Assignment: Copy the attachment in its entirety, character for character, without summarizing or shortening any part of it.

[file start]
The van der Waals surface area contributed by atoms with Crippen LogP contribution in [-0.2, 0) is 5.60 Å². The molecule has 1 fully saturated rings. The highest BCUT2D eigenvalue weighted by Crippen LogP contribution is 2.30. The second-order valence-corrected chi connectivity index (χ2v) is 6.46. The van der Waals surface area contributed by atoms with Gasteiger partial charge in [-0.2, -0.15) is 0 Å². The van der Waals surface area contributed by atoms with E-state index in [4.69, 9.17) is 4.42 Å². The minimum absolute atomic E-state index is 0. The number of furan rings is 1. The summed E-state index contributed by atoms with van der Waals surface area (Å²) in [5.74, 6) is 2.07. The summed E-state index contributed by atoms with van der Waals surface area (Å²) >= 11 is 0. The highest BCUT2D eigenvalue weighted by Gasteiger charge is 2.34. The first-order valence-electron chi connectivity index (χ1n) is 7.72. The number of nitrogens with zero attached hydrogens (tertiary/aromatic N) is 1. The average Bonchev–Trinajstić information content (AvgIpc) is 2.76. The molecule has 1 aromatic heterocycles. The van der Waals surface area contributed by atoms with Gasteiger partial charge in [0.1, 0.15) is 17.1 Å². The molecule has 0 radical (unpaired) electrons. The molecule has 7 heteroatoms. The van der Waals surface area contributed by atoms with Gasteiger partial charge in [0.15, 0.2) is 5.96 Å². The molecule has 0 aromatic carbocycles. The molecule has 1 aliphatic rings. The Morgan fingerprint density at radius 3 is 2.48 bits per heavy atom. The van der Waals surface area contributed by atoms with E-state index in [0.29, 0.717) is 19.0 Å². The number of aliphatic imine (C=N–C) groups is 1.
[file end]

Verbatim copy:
The van der Waals surface area contributed by atoms with Crippen LogP contribution in [-0.2, 0) is 5.60 Å². The molecule has 1 fully saturated rings. The highest BCUT2D eigenvalue weighted by Crippen LogP contribution is 2.30. The second-order valence-corrected chi connectivity index (χ2v) is 6.46. The van der Waals surface area contributed by atoms with Gasteiger partial charge in [-0.2, -0.15) is 0 Å². The van der Waals surface area contributed by atoms with E-state index in [4.69, 9.17) is 4.42 Å². The minimum absolute atomic E-state index is 0. The number of furan rings is 1. The summed E-state index contributed by atoms with van der Waals surface area (Å²) in [5.74, 6) is 2.07. The summed E-state index contributed by atoms with van der Waals surface area (Å²) >= 11 is 0. The highest BCUT2D eigenvalue weighted by Gasteiger charge is 2.34. The first-order valence-electron chi connectivity index (χ1n) is 7.72. The number of nitrogens with zero attached hydrogens (tertiary/aromatic N) is 1. The average Bonchev–Trinajstić information content (AvgIpc) is 2.76. The molecule has 1 aromatic heterocycles. The van der Waals surface area contributed by atoms with Gasteiger partial charge in [0.1, 0.15) is 17.1 Å². The molecule has 0 radical (unpaired) electrons. The molecule has 7 heteroatoms. The van der Waals surface area contributed by atoms with Gasteiger partial charge in [0.15, 0.2) is 5.96 Å². The molecule has 0 aromatic carbocycles. The molecule has 1 aliphatic rings. The Morgan fingerprint density at radius 3 is 2.48 bits per heavy atom. The van der Waals surface area contributed by atoms with E-state index in [0.29, 0.717) is 19.0 Å². The number of aliphatic imine (C=N–C) groups is 1.